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Here’s the story behind the haircut

Monday, December 17, 2012
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Hello darkness, my old friend

I’ve come to talk with you again

Because a vision softly creeping

Left its seeds while I was sleeping

And the vision that was planted in my brain

Still remains ...

— Paul Simon, 1964

“The Sound of Silence”

My currently favorite T-shirt says, “The tumor inside my head has done no bramage to my dain.”

I found it on a website created by the family of Matt LaRocca in Tennessee. Matt was 11 years old last year when he died from a rare and inoperable brain stem tumor. By all accounts, he was a brave young man who faced his future with grace and good humor.

When I read about people like young Matt or the resilient Edy Sundby, whose story is in the current issue of AARP The Magazine, I feel a connection that transcends time and space and reminds me that my own disease is neither unusual nor of compelling interest to anyone but me and my family and friends.

But I will tell you about it because I strongly believe in being open and honest about health issues, and I think the more we talk about them, the better. No more whispering, please. Cancer is not shameful, it is simply unfortunate.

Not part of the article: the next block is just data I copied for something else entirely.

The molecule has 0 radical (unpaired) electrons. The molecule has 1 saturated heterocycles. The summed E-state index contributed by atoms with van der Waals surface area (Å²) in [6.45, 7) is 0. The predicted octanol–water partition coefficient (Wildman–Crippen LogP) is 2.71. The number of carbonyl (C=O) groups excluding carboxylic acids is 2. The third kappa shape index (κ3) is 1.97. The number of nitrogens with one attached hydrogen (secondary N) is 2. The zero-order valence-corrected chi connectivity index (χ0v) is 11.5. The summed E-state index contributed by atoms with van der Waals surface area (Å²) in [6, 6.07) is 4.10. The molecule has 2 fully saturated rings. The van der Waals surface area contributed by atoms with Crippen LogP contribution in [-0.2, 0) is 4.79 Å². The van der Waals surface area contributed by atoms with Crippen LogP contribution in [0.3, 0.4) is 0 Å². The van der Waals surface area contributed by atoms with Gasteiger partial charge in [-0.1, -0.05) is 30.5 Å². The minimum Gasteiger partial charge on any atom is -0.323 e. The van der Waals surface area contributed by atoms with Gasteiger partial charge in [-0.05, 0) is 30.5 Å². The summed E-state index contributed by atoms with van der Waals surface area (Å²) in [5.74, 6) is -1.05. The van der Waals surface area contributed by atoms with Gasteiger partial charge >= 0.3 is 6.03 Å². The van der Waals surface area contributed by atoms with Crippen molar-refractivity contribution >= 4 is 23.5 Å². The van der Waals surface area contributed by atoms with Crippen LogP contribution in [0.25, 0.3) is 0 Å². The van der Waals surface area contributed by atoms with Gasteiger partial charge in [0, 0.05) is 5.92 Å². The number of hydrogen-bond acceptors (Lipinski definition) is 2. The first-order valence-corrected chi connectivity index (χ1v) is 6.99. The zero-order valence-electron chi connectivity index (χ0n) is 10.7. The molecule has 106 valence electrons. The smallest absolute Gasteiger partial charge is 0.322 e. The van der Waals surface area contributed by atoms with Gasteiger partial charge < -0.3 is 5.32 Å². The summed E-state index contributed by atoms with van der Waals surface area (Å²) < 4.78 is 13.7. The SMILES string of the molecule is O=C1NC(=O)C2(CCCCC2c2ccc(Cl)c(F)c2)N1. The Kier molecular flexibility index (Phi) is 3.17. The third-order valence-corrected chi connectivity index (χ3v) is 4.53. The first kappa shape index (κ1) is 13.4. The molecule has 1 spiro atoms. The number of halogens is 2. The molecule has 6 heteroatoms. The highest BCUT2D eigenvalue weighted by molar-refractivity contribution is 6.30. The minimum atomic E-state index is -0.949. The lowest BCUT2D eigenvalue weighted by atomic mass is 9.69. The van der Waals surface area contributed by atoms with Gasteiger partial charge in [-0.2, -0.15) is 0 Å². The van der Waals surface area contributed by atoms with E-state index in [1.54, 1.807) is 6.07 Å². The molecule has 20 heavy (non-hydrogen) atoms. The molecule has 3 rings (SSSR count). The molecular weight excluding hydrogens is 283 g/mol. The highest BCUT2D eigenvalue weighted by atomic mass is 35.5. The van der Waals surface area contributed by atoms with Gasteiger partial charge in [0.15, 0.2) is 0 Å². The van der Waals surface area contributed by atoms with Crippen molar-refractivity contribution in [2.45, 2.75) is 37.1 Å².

You might recall that I wrote about battling prostate cancer last spring. So far as we know, the treatment was successful, as was treatment for skin cancer during the same period.

But in the weeks leading up to Thanksgiving, I found myself developing a weakness on my right side that was getting worse every day and caused me to fall twice, once while carrying a 25-pound turkey up a flight of stairs. (The second time I wrenched my great toe and it turned a brilliant purple. I told a doctor it looked like a pickled beet, and he said I was making him hungry.)

One of our reporters explained to a concerned colleague that I had an old pirate injury. It was as good an explanation as any other. I’d been blaming it on a pinched nerve and was taking ibuprofen, which is what I did when I had a pulled muscle or an aching something.

It wasn’t working this time, and I went to a doctor who checked my heart, told me I had not suffered a stroke and referred me to a neurologist.

The neurologist’s office gave me an appointment that was a long way off, causing me to question whether this wasn’t serious enough to move me up in the queue. I was assured it was not. I felt a little better, but it was a wrong-headed notion.

So I continued to struggle with walking, typing, signing my name, right up to the day before Thanksgiving when I couldn’t make it to work. On Thanksgiving, a health professional friend joined us for dessert and was appalled at my condition. The next day she called to insist I go to the emergency room.

The week that followed is something of a blur, most of it spent in the intensive care unit of the neurosciences department at Ellis Hospital.

The diagnosis came soon enough. A cancerous lung tumor had metastasized in my brain. The brain tumor on the left-side parietal lobe was surrounded by edema, which caused pressure that affected my right side motor skills.